POS-10:Papers with Abstracts

Abstract. This tutorial will present an overview of parallelism in SAT. It will start with a presentation of classical divide and conquer techniques, discuss their ancient origin and compare them to more recent portfolio- based algorithms. It will then present the impact of clause-sharing on their performances and discuss various strategies used to control the communication overhead. A particular technique used to control the classical diversification/intensification tradeoff will also be presented. Finally, perspectives will be given which will relate the current parallel SAT technologies to the expected evolution of computational platforms, leading to distributed SAT solving scenarios.
Abstract. When cryptographical problems are treated in SAT solvers, they often contain large set of XOR constraints. Treating these XOR constraints through on-the-fly Gaussian elimination during solving has been shown to be a viable approach by Soos et al. [1]. We describe various enhancements to this scheme which increase the performance and mostly eliminate the need for manual tuning of parameters. With these enhancements, we were able achieve speedups of up to 29% on the Bivium and up to 45% on the Trivium ciphers, contrary to the 1-5% speedup achieved by the original scheme.

[1] Soos, M., Nohl, K., Castelluccia, C.: Extending SAT solvers to cryptographic problems. In Kullmann, O., ed.: Theory and Applications of Satisfiability Testing — SAT 2009. Volume 5584 of Lecture Notes in Computer Science., Springer (2009) 244–257
Abstract. Many exact Max-SAT solvers use a branch and bound algorithm, where the lower bound is calculated with a combination of Max-SAT resolution and detection of disjoint inconsistent subformulas. We propose a propagation algorithm which improves the detection of disjoint inconsistent subformulas compared to algorithms previously used in Max-SAT solvers. We implemented this algorithm in our new solver akmaxsat and compared our solver with three solvers using unit propagation and restricted failed literal detection; these solvers are currently state-of-the-art on random Max-SAT instances. We also developed a lazy deletion data structure for our solver which speeds up lower bound calculation on instances with a high clauses-to-variables ratio. Our experiments show that our solver runs faster than the previously best solvers on randomly generated instances with a high clauses-to-variables ratio.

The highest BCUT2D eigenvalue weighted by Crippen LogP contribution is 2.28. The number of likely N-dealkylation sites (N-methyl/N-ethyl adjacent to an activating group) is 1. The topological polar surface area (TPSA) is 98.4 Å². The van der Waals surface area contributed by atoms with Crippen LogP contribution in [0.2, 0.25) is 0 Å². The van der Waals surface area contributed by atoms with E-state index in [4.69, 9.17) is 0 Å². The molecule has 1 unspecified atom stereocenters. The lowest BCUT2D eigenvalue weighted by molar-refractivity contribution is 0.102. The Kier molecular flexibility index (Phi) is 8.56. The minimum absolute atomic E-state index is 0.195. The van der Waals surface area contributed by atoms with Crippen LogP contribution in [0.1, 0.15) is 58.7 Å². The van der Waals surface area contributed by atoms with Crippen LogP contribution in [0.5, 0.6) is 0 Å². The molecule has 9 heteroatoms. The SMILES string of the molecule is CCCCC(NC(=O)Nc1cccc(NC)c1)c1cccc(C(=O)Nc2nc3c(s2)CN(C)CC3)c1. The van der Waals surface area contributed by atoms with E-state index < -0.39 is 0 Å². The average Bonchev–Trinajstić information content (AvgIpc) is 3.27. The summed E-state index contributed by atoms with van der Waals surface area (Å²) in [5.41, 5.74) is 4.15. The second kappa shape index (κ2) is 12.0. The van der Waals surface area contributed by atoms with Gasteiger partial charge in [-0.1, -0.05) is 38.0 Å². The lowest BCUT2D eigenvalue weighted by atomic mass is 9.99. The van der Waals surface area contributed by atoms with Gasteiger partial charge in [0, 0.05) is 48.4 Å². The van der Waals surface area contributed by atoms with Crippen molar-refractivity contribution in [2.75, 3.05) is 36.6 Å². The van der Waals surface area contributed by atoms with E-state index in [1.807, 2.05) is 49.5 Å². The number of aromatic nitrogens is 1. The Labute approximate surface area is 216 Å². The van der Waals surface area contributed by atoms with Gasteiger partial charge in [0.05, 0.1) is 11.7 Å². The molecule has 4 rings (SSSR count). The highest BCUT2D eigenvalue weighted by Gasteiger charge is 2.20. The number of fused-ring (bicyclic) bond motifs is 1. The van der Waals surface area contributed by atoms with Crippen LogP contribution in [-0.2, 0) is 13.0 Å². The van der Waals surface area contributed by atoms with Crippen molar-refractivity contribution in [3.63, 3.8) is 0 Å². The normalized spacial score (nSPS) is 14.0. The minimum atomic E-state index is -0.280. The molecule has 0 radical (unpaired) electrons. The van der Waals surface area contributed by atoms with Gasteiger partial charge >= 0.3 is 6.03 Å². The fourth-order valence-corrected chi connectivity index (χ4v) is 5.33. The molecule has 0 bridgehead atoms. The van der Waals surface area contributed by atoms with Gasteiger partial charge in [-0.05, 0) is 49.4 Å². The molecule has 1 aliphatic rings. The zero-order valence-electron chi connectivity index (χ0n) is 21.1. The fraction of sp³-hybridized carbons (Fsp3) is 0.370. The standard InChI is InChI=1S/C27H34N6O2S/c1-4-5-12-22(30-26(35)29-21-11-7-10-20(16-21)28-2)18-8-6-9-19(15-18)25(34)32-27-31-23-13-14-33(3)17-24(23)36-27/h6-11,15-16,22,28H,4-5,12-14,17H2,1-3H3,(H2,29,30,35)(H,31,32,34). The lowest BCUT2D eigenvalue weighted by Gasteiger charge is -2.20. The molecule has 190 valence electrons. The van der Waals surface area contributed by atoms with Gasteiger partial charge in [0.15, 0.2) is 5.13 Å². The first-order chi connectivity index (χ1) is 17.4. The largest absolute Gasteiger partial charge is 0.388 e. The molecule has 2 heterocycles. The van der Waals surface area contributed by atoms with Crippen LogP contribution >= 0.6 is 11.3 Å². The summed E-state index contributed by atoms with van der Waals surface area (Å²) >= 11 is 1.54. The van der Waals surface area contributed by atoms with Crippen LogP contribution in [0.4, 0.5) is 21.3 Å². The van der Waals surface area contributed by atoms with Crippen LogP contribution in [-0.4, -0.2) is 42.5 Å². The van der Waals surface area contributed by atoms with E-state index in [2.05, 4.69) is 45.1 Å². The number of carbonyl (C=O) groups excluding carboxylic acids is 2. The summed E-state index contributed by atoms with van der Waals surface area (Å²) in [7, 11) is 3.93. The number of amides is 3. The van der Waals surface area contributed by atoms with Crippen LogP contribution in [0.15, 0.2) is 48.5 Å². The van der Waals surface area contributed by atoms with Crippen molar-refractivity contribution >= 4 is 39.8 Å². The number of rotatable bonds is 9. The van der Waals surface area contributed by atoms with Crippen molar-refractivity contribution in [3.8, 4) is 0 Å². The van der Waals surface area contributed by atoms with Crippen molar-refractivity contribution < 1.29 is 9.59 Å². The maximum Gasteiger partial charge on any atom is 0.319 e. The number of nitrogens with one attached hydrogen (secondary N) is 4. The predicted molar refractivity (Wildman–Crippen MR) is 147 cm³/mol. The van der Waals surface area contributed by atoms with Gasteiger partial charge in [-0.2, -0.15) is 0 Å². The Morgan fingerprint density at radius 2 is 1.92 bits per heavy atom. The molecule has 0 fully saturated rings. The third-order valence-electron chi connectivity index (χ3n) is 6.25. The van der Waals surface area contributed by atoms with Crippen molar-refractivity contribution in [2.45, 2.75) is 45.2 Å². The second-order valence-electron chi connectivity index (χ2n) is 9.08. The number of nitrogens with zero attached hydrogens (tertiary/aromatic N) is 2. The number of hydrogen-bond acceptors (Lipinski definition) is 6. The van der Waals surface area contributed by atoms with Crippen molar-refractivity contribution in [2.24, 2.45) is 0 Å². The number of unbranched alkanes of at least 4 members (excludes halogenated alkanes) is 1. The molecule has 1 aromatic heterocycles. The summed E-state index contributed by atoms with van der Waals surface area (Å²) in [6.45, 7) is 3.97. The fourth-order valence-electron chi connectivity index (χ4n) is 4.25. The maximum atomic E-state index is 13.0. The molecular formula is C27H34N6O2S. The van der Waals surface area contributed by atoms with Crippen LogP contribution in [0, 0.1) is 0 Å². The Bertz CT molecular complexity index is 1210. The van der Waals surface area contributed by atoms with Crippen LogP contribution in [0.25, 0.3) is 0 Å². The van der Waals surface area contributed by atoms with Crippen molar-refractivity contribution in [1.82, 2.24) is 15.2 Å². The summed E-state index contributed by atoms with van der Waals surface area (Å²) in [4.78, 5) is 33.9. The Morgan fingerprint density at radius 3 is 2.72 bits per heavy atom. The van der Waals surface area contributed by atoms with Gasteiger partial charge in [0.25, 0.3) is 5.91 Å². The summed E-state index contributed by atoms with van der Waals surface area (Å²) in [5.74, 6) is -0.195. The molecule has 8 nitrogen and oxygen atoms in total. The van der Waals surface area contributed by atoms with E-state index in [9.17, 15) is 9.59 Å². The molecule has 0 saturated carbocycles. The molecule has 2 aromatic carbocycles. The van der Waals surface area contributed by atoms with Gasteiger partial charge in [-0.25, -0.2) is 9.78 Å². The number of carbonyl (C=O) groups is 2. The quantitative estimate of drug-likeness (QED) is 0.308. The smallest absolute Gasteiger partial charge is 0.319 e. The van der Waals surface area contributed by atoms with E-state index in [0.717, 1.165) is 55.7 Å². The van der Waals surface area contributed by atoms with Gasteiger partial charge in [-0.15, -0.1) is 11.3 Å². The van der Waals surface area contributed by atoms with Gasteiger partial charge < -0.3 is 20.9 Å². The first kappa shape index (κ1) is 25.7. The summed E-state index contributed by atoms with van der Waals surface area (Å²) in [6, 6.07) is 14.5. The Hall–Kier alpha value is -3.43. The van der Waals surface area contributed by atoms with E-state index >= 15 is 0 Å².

Abstract. The paper presents our work on cache analysis of SAT-solving. The aim is to study how resources are utilized by a SAT-solver and to use this knowledge to improve the resource usage in SAT-solving. The analysis is performed mainly on our CDCL-based SAT-solver and additionally on MiniSAT and PrecoSAT. The measurement is conducted using sample-based profiling on some industrial benchmark from the SAT-competition 2009. During the measurement the following hardware events are traced: total cycles, stall cycles, L2 cache hits and L2 cache misses. From the measurement results, our runtime and implementation analysis unveil that several improvements on resource usage can be done, i.e. on data structures and memory access. These improvements bring about 60% speedup of runtime performance for our solver.
Abstract. In this paper we present a Partial MaxSAT solver based on successive calls to a SAT solver. At the kth iteration the SAT solver tries to certify that there exist an assignment that satisfies all but k clauses. The key idea is to add an additional variable to each soft clause and to introduce, at each iteration, at-least and at-most cardinality constraints restricting the possible values of these variables. We prove the correctness of our algorithm and compare it with other (Partial) MaxSAT solvers.